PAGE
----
Anyways, this last fiscal quarter, we had $33,000 left to pay on the mortgage. Before today, there was $25,000 in the mortgage fund. After today's offering, we exceeded our target and we can now finally pay off this 10 year old mortgage.
This is cause for celebration.
In my opinion, it is a miracle from God that we were able to pay this thing off. I think we average at around 80-100 card-carrying members in our church, and that is a remarkable debt-load to carry. Paying off $2 million in principal + a LOT of interest in 10 years is amazing. In addition, there were some seasons where we were just averaging 30 people a week at church. But, those times are behind us now, and there is growth.
Anyways, hopefully we can focus using our money on ministries, missions, and the poor as we don't have to pay interest any more. Exciting times.
Saturday, April 23. 2005
I was reading through some articles and came across this interesting belief quiz. It asks 20 questions about your beliefs, and in the end, it matches you with the religion that fits your beliefs the most. They currently have a list of 27 religions that they try to match you with.
After running the test, they give you a percentage that represents how closely you match a belief. They say that a score of 100% doesn't mean the faith has a 100% match of all your beliefs.
Anyways, after running the test, my top three are: Orthodox Quaker (100%), Mainline to Conservative Christian/Protestant (99%), and Eastern Orthodox (97%). My bottom three are: Taoism (21%), Nontheist (23%), and Secular Humanism (23%).
No surprises about the bottom three results I think. The 100% match with Orthodox Quaker is surprising in my opinion. The Quakers are considered pacifists who believe in non-violence, to an extent that they did not participate in World War 2 if I remember correctly. I am by no means a pacifist as I believe there are times when force is reluctantly required.
I think there is an overall theme that matched me with the top three beliefs above. One of them being the notion that salvation is a free gift from God, and salvation is not earned. The other thing probably would be formal rituals not being required for salvation, but rather a relationship with God. I put heavy weightings on those beliefs.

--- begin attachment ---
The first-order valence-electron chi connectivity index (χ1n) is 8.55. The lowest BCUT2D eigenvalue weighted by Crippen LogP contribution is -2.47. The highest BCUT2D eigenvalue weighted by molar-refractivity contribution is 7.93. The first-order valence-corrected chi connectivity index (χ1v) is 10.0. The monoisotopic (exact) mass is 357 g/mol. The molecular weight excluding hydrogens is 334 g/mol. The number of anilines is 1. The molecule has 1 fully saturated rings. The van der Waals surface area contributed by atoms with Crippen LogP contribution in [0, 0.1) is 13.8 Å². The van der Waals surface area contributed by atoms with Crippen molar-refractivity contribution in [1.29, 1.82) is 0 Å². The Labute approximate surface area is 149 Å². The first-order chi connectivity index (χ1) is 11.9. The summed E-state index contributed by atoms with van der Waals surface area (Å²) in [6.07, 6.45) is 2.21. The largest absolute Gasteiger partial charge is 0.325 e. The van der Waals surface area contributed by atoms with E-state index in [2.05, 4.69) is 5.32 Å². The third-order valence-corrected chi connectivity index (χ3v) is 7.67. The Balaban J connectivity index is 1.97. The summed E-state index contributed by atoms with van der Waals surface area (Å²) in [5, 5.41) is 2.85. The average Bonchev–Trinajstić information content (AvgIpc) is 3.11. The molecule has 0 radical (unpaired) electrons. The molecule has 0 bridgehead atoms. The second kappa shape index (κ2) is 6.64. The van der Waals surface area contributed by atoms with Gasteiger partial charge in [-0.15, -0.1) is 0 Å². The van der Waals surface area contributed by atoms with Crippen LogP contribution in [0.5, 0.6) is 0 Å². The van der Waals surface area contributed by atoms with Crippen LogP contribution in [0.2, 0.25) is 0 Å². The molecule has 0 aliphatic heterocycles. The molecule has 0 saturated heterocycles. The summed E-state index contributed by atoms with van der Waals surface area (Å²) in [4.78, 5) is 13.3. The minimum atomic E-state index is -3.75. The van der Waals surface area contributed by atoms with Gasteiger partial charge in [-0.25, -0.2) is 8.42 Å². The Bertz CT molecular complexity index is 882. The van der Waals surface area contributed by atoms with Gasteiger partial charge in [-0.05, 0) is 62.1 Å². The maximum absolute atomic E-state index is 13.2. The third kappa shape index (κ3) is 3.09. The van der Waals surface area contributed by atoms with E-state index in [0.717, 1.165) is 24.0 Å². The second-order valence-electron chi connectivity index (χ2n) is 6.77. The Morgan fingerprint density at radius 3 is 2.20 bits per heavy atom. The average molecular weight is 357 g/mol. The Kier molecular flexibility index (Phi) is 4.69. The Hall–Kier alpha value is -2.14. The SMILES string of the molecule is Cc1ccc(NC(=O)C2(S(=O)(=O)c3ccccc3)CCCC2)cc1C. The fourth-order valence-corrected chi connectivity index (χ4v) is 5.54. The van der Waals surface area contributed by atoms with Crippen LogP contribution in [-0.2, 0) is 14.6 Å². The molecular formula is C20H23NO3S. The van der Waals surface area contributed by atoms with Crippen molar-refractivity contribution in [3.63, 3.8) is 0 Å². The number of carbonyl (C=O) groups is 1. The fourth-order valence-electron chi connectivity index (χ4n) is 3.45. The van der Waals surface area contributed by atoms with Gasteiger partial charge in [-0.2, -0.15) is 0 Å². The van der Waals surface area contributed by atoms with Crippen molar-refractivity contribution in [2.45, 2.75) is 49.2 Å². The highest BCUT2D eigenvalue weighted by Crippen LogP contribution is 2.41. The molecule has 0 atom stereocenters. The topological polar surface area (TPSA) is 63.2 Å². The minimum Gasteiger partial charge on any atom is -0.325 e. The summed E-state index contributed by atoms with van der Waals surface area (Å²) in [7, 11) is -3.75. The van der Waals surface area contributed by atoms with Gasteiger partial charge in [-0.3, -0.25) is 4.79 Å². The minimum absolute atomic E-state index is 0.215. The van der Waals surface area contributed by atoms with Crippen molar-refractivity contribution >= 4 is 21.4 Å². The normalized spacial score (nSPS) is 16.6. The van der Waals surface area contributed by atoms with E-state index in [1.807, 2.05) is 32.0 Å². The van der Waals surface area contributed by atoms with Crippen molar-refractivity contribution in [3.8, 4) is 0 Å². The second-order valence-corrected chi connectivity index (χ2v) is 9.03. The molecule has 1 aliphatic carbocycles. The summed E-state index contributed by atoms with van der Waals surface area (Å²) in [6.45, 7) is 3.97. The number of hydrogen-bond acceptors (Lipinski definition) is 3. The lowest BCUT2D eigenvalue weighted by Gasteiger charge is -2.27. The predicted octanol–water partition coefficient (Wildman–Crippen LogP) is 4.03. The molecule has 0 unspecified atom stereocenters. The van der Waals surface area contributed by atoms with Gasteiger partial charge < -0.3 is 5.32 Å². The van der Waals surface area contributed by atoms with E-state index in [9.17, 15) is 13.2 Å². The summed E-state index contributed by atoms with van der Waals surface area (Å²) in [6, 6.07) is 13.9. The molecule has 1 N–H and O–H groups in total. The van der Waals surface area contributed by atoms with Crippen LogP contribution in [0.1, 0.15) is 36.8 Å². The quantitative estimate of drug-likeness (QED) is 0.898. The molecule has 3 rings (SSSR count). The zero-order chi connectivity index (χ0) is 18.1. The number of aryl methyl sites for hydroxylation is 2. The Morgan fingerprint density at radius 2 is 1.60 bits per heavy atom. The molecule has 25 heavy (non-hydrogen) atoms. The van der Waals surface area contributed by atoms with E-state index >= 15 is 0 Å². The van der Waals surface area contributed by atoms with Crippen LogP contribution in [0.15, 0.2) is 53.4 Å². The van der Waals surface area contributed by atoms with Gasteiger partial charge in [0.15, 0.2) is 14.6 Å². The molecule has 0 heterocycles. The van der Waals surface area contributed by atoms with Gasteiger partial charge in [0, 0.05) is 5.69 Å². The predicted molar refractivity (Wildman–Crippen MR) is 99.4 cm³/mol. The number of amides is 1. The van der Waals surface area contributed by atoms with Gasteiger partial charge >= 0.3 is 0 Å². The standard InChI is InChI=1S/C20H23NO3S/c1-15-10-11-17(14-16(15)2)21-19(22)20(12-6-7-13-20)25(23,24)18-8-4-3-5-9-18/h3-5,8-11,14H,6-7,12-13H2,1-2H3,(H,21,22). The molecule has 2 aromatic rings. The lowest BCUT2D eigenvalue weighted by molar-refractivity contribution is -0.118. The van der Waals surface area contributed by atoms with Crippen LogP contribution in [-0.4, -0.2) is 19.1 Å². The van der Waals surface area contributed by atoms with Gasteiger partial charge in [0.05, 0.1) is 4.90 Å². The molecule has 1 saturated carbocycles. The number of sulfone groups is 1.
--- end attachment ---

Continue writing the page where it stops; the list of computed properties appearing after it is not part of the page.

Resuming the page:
Anyways try out the belief-o-matic, and feel free to share your results. It takes less than 10 minutes to do.
They have a funny disclaimer for the quiz: Warning: Belief-O-Matic™ assumes no legal liability for the ultimate fate of your soul.
Wednesday, April 20. 2005
Minutes ago, I handed in my term research paper. It took about two weeks to write the whole thing. The paper was 9500 words long, or 29 pages double spaced, or 11 pages in academic journal style. When I started writing the paper, I challenged myself to write 1,000 words a day or else I wouldn't finish in time .... and it seems like it all worked out. The paper was due at midnight.
I'm encouraged that my supervising professor said that he intends to get this paper published for a major conference, so that's pretty exciting. I've never had anything published before.
My professor advised me to learn LaTeX which is a type-setting system that is widely used for academic papers. I'm glad that I learned it, because it made writing this long paper easier. The last major paper I wrote at the undergraduate level was done in Microsoft Word, and it was a nightmare because it wouldn't number my sections or figures properly. LaTeX takes care of all the numbering, labelling, and formatting, which allows you to concentrate on writing content.
The mark-up language that LaTeX uses is loosely similiar to HTML, which made it easier for me as I had a few weeks to learn it. Here's what it kind of looks like: